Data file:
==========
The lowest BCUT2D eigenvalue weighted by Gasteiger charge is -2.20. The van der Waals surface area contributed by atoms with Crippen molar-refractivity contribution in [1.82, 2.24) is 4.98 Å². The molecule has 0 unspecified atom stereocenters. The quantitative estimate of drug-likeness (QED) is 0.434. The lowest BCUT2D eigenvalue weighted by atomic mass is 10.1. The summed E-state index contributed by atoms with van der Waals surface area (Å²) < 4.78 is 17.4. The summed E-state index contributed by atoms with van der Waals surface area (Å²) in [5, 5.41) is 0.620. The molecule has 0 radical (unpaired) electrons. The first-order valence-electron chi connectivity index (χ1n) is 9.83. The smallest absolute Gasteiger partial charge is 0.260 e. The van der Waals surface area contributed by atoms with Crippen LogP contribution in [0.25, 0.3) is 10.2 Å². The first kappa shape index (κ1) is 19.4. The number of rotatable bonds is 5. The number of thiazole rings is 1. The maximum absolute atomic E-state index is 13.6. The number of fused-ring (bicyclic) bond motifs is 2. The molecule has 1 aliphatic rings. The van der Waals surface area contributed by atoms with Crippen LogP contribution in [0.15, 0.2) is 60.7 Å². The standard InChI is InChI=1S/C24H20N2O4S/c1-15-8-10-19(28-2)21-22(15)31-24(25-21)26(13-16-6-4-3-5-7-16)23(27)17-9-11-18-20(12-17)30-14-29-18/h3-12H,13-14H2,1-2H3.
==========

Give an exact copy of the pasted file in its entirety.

The lowest BCUT2D eigenvalue weighted by Gasteiger charge is -2.20. The van der Waals surface area contributed by atoms with Crippen molar-refractivity contribution in [1.82, 2.24) is 4.98 Å². The molecule has 0 unspecified atom stereocenters. The quantitative estimate of drug-likeness (QED) is 0.434. The lowest BCUT2D eigenvalue weighted by atomic mass is 10.1. The summed E-state index contributed by atoms with van der Waals surface area (Å²) < 4.78 is 17.4. The summed E-state index contributed by atoms with van der Waals surface area (Å²) in [5, 5.41) is 0.620. The molecule has 0 radical (unpaired) electrons. The first-order valence-electron chi connectivity index (χ1n) is 9.83. The smallest absolute Gasteiger partial charge is 0.260 e. The van der Waals surface area contributed by atoms with Crippen LogP contribution in [0.25, 0.3) is 10.2 Å². The first kappa shape index (κ1) is 19.4. The number of rotatable bonds is 5. The number of thiazole rings is 1. The maximum absolute atomic E-state index is 13.6. The number of fused-ring (bicyclic) bond motifs is 2. The molecule has 1 aliphatic rings. The van der Waals surface area contributed by atoms with Crippen LogP contribution in [0.15, 0.2) is 60.7 Å². The standard InChI is InChI=1S/C24H20N2O4S/c1-15-8-10-19(28-2)21-22(15)31-24(25-21)26(13-16-6-4-3-5-7-16)23(27)17-9-11-18-20(12-17)30-14-29-18/h3-12H,13-14H2,1-2H3.